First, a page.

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28 Jun 2014

The last few seasons have seen teams designing their Sidepods not only around the requirement of cooling but to be used as an aerodynamic surface with which to create more downforce. It's a large surface area of the car and so it's an obvious area with which to shape and condition flow, of course 2012/13 was more aggressive on this front due to Coanda exhausts but the guiding principles and lessons learnt remain. If we look at an F1 car from the side we can see that the shaping of the sidepod tends to represent that of wing which of course is no mistake. The problem with any wing shaped component is that it has to be designed with care not to upset the aerodynamic balance of the car and furthermore work over a wide speed threshold. That's why we have seen teams proliferate the leading edge of their sidepods with devices that can alter the sidepods characteristics over the last few years. Force India have run with a horizontal vane protruding from the side of the cockpit next to the wing mirror this season for just this purpose, vorticising the airflow and therefore reducing the boundary layer that builds with speed.

In Austria however the team have introduced a new airflow conditioner, which looks to do both its own job and that of a leading edge device/slat. Split into two the forward most section retains it's usually purpose but the section beyond this arc's over the corner of the sidepod and reaches across the top of it to meet with the cockpit. This alters the characteristic of the sidepod making it more efficient over a wider speed range whilst taking into account the full width of the sidepod rather than the smaller section taken care of by the outgoing vane.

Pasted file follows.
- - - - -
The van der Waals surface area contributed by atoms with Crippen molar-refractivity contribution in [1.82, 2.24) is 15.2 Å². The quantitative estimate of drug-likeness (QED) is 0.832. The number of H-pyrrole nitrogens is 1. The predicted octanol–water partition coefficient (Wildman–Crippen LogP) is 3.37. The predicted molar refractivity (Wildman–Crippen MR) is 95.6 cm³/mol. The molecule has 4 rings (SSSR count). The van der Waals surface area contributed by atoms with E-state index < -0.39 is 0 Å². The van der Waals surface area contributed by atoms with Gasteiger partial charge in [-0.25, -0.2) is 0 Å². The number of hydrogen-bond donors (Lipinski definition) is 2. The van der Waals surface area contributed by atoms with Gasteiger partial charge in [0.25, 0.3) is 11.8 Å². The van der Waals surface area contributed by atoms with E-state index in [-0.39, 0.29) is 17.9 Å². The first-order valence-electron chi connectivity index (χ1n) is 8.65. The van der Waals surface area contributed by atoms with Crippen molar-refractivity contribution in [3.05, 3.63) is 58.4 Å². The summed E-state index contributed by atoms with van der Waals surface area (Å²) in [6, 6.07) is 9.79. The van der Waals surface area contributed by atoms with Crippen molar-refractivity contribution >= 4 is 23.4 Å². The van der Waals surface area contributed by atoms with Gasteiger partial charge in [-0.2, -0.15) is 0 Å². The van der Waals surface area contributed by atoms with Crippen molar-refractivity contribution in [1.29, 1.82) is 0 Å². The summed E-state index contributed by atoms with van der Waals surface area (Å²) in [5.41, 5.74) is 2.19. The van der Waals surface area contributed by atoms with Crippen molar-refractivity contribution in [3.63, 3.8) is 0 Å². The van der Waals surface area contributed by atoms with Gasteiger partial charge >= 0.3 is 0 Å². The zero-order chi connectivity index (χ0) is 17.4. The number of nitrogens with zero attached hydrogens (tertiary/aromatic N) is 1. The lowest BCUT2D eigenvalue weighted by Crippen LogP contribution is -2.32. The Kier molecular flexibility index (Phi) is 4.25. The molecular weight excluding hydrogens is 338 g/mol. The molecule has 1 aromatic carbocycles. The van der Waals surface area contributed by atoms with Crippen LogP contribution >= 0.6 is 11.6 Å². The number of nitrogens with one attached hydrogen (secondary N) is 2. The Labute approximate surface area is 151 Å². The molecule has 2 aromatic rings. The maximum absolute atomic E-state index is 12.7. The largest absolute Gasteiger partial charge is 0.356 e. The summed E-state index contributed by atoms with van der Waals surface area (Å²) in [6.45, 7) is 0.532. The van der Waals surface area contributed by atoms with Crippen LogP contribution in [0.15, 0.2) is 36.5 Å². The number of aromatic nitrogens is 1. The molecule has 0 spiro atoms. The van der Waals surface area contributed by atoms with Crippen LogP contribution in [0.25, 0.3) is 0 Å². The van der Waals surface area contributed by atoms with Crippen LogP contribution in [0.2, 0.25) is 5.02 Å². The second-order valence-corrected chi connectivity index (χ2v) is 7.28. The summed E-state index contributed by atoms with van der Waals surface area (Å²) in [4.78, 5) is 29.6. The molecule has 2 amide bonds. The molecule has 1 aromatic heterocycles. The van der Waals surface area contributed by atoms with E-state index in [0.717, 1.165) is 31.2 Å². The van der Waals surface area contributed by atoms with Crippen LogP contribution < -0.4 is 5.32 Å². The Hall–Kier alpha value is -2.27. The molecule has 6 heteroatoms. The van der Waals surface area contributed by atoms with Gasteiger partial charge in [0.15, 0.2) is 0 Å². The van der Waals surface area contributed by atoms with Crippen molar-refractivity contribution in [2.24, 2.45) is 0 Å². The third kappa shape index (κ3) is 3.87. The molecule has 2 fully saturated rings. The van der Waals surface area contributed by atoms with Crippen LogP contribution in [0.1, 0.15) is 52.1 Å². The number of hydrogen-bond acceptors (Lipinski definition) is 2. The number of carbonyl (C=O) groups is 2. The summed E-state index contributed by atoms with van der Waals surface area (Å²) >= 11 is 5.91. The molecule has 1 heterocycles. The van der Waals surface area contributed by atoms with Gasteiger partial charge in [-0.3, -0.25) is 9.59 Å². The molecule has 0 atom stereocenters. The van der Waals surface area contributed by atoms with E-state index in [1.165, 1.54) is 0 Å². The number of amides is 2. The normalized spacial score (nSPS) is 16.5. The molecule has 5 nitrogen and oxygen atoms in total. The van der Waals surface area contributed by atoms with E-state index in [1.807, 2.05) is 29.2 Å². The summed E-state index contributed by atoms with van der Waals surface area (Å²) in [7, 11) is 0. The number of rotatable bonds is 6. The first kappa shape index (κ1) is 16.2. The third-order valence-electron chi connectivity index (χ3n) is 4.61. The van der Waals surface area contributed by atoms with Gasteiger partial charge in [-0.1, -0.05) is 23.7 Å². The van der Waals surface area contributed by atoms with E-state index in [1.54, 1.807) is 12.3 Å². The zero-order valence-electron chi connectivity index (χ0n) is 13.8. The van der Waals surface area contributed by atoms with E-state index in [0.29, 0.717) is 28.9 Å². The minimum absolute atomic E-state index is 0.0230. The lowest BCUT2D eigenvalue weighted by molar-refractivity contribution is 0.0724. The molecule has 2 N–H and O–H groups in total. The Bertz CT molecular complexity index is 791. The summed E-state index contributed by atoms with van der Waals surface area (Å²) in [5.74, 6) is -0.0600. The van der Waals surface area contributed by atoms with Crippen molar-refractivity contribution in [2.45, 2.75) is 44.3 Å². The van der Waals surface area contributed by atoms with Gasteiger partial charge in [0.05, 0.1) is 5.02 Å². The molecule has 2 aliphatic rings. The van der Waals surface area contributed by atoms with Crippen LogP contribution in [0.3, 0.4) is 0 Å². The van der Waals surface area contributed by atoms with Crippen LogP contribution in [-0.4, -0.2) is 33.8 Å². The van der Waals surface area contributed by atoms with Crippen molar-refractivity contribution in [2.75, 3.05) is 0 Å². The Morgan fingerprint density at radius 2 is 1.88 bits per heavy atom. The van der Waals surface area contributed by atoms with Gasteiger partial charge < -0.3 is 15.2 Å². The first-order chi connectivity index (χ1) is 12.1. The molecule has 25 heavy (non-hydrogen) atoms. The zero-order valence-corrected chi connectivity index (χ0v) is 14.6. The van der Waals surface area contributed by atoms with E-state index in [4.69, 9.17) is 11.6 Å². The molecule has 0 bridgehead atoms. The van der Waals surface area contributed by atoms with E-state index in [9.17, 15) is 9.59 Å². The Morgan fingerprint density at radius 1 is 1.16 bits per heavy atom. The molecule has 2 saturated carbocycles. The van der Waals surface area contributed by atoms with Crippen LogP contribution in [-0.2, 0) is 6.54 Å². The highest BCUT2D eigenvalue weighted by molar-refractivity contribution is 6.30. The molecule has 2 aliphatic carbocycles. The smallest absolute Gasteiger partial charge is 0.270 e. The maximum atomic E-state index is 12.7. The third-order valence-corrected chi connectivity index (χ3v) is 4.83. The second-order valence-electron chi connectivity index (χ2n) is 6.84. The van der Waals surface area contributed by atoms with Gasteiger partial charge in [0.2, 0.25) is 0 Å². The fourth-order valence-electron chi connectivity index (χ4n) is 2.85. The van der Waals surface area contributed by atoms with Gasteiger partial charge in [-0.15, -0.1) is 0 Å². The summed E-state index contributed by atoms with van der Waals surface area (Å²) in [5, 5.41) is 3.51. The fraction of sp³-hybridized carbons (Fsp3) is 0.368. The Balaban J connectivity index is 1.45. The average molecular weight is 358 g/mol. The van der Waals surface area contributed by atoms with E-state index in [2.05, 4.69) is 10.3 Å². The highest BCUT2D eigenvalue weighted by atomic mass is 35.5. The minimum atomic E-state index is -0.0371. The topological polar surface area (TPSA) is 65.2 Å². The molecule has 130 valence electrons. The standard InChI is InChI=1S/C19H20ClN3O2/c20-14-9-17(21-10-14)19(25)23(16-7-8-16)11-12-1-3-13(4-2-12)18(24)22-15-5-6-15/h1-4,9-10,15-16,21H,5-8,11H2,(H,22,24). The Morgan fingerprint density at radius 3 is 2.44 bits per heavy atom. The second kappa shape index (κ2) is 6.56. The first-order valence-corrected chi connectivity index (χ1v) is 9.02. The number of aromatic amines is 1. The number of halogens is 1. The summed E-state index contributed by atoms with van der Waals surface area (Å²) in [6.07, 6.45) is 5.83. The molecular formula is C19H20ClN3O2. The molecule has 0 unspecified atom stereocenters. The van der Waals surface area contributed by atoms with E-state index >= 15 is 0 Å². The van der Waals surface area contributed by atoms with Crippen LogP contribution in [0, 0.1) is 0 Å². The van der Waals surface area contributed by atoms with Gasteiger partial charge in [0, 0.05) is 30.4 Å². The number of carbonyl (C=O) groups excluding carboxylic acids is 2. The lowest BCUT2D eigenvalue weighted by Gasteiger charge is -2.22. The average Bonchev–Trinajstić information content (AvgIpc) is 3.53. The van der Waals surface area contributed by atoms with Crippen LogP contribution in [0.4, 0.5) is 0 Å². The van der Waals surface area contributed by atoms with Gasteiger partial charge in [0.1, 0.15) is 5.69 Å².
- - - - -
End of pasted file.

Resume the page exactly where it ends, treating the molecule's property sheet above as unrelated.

At the rear of the sidepod (taking into account the engine cover outlet) the team have revised their cooling options too. This means the engine cover outlet has been reduced in size and is much more shrink wrapped around the exhaust whilst the lower cooling outlets have been expanded. This additional width at the rear of the sidepods of course lends itself to implementation of the two part airflow conditioners/leading edge slats introduced in Austria too.


Whilst I'm trying to keep atop of the blog you may have noticed of late that there is less content appearing. For those of you that haven't realised, most of my work has now been moved over to where I'm working with Giorgio Piola.

I'm still doing the technical image gallery for each GP with the continued support of friend of the site Sutton Images. However, as always my time is limited and so this might not be updated as quickly as it once was, so keep checking back.

As some of you may have found out already I'm also working with the Missed Apex crew on their podcast from time-to-time, either doing race reviews or dedicated 'Tech Time' shows.

I've embedded the latest version of the podcast below and will update this a frequently as I appear. However, please head over to Itunes if you want it to appear in your player when episodes are available. The show is great to work on and has a great lineup of 'regulars' but has also enticed some bigger names recently too, with Will Buxton and Bradley Philpot on shows during the summer break.

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